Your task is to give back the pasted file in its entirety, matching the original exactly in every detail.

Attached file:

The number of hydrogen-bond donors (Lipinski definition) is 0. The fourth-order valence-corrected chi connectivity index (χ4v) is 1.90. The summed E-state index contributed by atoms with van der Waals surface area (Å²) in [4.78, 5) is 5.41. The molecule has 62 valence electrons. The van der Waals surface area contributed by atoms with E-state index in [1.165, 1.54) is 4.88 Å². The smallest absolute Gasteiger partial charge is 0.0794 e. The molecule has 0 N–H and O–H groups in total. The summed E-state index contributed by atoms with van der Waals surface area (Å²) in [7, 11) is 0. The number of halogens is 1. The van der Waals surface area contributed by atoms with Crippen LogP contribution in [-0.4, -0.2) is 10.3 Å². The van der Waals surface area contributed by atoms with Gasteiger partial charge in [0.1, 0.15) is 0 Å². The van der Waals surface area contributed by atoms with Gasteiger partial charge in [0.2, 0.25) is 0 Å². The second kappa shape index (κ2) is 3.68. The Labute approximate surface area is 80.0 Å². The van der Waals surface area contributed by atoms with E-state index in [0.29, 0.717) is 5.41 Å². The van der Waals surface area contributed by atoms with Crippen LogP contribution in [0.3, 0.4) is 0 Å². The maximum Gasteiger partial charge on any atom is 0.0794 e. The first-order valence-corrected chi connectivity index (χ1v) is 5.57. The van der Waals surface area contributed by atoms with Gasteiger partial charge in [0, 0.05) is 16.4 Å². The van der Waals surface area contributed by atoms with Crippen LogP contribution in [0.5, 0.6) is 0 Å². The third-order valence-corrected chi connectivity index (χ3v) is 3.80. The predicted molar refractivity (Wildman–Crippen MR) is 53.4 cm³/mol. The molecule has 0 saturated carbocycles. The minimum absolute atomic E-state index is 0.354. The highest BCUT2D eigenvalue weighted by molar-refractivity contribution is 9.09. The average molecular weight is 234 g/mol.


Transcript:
The number of hydrogen-bond donors (Lipinski definition) is 0. The fourth-order valence-corrected chi connectivity index (χ4v) is 1.90. The summed E-state index contributed by atoms with van der Waals surface area (Å²) in [4.78, 5) is 5.41. The molecule has 62 valence electrons. The van der Waals surface area contributed by atoms with E-state index in [1.165, 1.54) is 4.88 Å². The smallest absolute Gasteiger partial charge is 0.0794 e. The molecule has 0 N–H and O–H groups in total. The summed E-state index contributed by atoms with van der Waals surface area (Å²) in [7, 11) is 0. The number of halogens is 1. The van der Waals surface area contributed by atoms with Crippen LogP contribution in [-0.4, -0.2) is 10.3 Å². The van der Waals surface area contributed by atoms with Gasteiger partial charge in [0.1, 0.15) is 0 Å². The van der Waals surface area contributed by atoms with Gasteiger partial charge in [0.2, 0.25) is 0 Å². The second kappa shape index (κ2) is 3.68. The Labute approximate surface area is 80.0 Å². The van der Waals surface area contributed by atoms with E-state index in [0.29, 0.717) is 5.41 Å². The van der Waals surface area contributed by atoms with Crippen LogP contribution in [0.3, 0.4) is 0 Å². The maximum Gasteiger partial charge on any atom is 0.0794 e. The first-order valence-corrected chi connectivity index (χ1v) is 5.57. The van der Waals surface area contributed by atoms with Gasteiger partial charge in [0, 0.05) is 16.4 Å². The van der Waals surface area contributed by atoms with Crippen LogP contribution in [0.5, 0.6) is 0 Å². The third-order valence-corrected chi connectivity index (χ3v) is 3.80. The predicted molar refractivity (Wildman–Crippen MR) is 53.4 cm³/mol. The molecule has 0 saturated carbocycles. The minimum absolute atomic E-state index is 0.354. The highest BCUT2D eigenvalue weighted by molar-refractivity contribution is 9.09. The average molecular weight is 234 g/mol.